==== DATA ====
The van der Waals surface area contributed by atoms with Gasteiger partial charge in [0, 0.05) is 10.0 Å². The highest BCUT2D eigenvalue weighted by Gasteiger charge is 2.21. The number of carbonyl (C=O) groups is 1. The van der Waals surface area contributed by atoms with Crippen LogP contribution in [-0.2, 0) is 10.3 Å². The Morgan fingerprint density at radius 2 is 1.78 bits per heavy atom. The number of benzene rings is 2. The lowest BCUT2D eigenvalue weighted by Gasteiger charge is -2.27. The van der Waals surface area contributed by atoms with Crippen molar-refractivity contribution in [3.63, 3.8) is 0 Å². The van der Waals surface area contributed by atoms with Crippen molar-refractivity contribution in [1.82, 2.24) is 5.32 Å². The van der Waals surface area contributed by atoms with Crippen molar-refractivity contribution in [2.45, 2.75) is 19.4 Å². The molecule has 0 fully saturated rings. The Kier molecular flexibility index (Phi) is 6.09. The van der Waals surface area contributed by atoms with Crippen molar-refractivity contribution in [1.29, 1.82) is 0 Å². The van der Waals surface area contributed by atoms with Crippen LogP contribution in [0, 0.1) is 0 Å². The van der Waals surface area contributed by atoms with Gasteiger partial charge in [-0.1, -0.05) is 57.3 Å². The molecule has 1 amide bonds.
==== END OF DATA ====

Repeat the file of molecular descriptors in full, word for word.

The van der Waals surface area contributed by atoms with Gasteiger partial charge in [0, 0.05) is 10.0 Å². The highest BCUT2D eigenvalue weighted by Gasteiger charge is 2.21. The number of carbonyl (C=O) groups is 1. The van der Waals surface area contributed by atoms with Crippen LogP contribution in [-0.2, 0) is 10.3 Å². The Morgan fingerprint density at radius 2 is 1.78 bits per heavy atom. The number of benzene rings is 2. The lowest BCUT2D eigenvalue weighted by Gasteiger charge is -2.27. The van der Waals surface area contributed by atoms with Crippen molar-refractivity contribution in [3.63, 3.8) is 0 Å². The van der Waals surface area contributed by atoms with Crippen molar-refractivity contribution in [1.82, 2.24) is 5.32 Å². The van der Waals surface area contributed by atoms with Crippen molar-refractivity contribution in [2.45, 2.75) is 19.4 Å². The molecule has 0 fully saturated rings. The Kier molecular flexibility index (Phi) is 6.09. The van der Waals surface area contributed by atoms with Crippen molar-refractivity contribution in [1.29, 1.82) is 0 Å². The van der Waals surface area contributed by atoms with Crippen LogP contribution in [0, 0.1) is 0 Å². The van der Waals surface area contributed by atoms with Gasteiger partial charge in [-0.1, -0.05) is 57.3 Å². The molecule has 1 amide bonds.